Hopefully it’ll stay as popular as it is now. The series is accessible, good value for money, provides brilliant racing. Sure the races are longer and require a different approach if you’re going to watch. I sat and watched all 6 Hours of Spa last weekend and just about kept up with what was going on.

    Sportscar fans would not be happy if it got proper popular and therefore gets messed with just so more people can watch and understand it.



    @ajokay I seriously doubt there are people who don’t understand why drivers change during a 24-hour race.



    I love the WEC, and Le Mans is possibly my motorsport highlight of the year. However, I’d love to see a couple of trial races where they are only a grand prix distance long, probably covering that ground in two hours, with a driver change mandatory around the hour mark. This would lose a lot of the enjoyment of an endurance race, but I would see this as a separate championship, maybe akin to the Blancpain Sprint Series and Blancpain Endurance Series. So a calendar with the WEC as they are now, but then maybe another 8 races of sprints, at Monza and other tracks like that. Then award the WEC as it is now, but have the Sprint Series and the Overall World Prototype 1/2 Championships and World GTE Pro and Am Championships.



    @mathers – USCC did a 2hr sprint race not long ago at Laguna Seca with the DP’s, P2 and some GT cars. It was a VERY good race.



    Well, cricket matches go on for hours. There’s no reason why people won’t watch 6 hours of racing.



    And cricket doesn’t have quite as avid a following as F1 or many other sports. As far as I know, where cricket is most popular they use the short 20/20 form, which lasts around 3 hours.


    Nic Morley

    If the races were shorter and there were no driver changes I would watch it. I tried watching the race at Silverstone but it was too long for me. Also I feel no connection to a driver because they’re always changing. Though that’s the sport and it’s unique. Loved by many but not for me.

    I would really love a series of LMP1 cars, but each driver has there own car. Shorter races around F1 length.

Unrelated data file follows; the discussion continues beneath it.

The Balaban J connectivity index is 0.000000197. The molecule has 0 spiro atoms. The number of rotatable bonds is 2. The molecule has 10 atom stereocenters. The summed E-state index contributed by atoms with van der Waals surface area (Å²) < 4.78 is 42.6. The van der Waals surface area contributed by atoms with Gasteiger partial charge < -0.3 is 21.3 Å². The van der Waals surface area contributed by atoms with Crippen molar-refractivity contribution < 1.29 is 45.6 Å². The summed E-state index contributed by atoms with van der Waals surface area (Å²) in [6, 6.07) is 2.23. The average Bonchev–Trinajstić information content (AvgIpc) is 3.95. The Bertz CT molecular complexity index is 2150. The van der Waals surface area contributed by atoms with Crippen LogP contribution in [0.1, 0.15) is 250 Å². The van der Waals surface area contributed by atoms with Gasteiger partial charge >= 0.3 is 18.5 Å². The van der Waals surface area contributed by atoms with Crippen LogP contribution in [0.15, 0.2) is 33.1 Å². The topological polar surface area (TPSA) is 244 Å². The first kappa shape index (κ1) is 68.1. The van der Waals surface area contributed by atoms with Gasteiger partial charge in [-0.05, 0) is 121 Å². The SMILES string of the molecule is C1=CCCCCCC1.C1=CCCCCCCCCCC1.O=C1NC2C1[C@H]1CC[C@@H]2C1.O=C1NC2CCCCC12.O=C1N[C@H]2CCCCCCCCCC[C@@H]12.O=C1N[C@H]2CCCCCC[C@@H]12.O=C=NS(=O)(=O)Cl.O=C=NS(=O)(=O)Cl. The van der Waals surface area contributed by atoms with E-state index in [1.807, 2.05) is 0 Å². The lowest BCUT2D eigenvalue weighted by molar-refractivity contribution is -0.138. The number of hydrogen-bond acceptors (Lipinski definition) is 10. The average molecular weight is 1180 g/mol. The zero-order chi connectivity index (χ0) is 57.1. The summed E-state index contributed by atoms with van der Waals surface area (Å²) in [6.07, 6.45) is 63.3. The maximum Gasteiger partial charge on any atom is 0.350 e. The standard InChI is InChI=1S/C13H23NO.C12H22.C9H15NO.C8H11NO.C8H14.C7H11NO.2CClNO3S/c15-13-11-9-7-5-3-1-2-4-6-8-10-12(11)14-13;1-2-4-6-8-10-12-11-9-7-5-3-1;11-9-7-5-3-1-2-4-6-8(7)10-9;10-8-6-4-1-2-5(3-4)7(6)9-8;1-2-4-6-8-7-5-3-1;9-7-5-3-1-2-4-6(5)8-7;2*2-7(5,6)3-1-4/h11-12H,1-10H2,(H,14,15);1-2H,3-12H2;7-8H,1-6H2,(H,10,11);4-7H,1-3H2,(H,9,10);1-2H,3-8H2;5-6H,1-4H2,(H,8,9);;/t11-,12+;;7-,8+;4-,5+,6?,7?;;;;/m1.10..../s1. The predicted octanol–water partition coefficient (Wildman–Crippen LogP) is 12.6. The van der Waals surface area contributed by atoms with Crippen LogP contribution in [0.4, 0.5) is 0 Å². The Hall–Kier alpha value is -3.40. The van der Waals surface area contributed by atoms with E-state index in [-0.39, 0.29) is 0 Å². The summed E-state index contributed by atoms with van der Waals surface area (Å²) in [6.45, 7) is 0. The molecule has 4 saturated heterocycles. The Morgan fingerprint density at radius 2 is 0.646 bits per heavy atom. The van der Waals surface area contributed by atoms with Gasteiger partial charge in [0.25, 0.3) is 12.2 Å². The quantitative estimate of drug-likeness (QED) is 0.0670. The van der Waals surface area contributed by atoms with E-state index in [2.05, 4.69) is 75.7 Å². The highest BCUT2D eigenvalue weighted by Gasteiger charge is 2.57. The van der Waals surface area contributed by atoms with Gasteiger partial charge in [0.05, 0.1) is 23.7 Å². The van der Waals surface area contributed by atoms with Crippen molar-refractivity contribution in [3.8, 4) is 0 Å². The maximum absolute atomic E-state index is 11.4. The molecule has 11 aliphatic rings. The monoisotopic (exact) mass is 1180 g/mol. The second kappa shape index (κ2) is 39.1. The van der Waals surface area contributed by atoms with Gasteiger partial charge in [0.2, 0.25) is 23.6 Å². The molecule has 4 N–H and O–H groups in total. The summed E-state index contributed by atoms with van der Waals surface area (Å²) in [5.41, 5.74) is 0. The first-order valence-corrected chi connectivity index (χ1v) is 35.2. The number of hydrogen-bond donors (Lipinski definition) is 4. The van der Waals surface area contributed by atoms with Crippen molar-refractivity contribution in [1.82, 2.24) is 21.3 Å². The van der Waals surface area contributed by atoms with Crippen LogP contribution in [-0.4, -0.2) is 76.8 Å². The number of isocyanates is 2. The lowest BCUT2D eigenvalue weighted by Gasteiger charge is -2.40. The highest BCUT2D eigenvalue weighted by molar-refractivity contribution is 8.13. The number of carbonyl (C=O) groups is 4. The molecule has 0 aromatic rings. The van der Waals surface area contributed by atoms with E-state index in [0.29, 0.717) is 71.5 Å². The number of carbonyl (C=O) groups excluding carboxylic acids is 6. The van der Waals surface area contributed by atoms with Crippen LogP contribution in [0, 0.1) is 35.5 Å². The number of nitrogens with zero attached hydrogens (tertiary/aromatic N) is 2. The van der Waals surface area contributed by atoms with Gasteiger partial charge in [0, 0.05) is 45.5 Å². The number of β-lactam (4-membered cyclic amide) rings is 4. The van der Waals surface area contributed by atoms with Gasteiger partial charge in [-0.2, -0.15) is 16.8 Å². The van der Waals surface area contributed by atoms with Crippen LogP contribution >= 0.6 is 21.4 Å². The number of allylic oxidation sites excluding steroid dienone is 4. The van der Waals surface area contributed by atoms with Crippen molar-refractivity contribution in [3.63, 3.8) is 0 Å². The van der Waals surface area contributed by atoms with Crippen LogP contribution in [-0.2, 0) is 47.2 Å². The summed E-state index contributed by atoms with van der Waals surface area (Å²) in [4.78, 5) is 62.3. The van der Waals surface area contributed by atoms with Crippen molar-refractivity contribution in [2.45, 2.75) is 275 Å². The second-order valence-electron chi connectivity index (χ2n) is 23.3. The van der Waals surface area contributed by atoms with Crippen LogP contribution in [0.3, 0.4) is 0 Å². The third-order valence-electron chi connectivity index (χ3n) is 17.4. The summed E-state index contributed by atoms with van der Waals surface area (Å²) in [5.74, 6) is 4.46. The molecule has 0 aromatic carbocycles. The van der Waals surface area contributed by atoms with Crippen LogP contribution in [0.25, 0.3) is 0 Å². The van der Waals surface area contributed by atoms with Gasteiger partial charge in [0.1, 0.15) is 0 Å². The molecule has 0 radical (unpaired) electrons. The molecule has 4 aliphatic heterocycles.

The LMP1 cars look amazing, decent sounds, teams having more freedom with design, drawing in manufacturers. It’s making F1 look stupid with their ugly noses, DRS and quiet sounds. I understand the green save the earth – relevant to road cars blah blah. I think it’s taking away that amazing feel that Drew me in and many others to F1.

    If WEC had shorter races or even was on free TV I would watch it.



    If WEC had shorter races or even was on free TV I would watch it.

    Which reminds me, why aren’t the WEC races streaming for free this year? Or did I simply miss that this past weekend?


    Iestyn Davies

    Simple answer: No.

    George listed one of the main reasons.. It’s mainly a niche event. It could get increasingly popular amongst hardcore racing fans, though. The response to driver changes from a casual fan would be: “Does the race have to be that long? I’m losing interest..”

    To have a mass appeal, it needs the chance of a mass audience.. Something Bernie understood by putting F1 into that position. Pre-Bernie, F1 wasn’t the fastest series around – that’s the time where sports cars and can-am had a chance of being the ‘dominant’ form of motor-racing. That ended in the mid-late 80s with the original WEC demise.



    WEC is aired for free in the Netherlands, perhaps that makes a difference. If you can’t properly watch, you’re not going to start liking it more and more.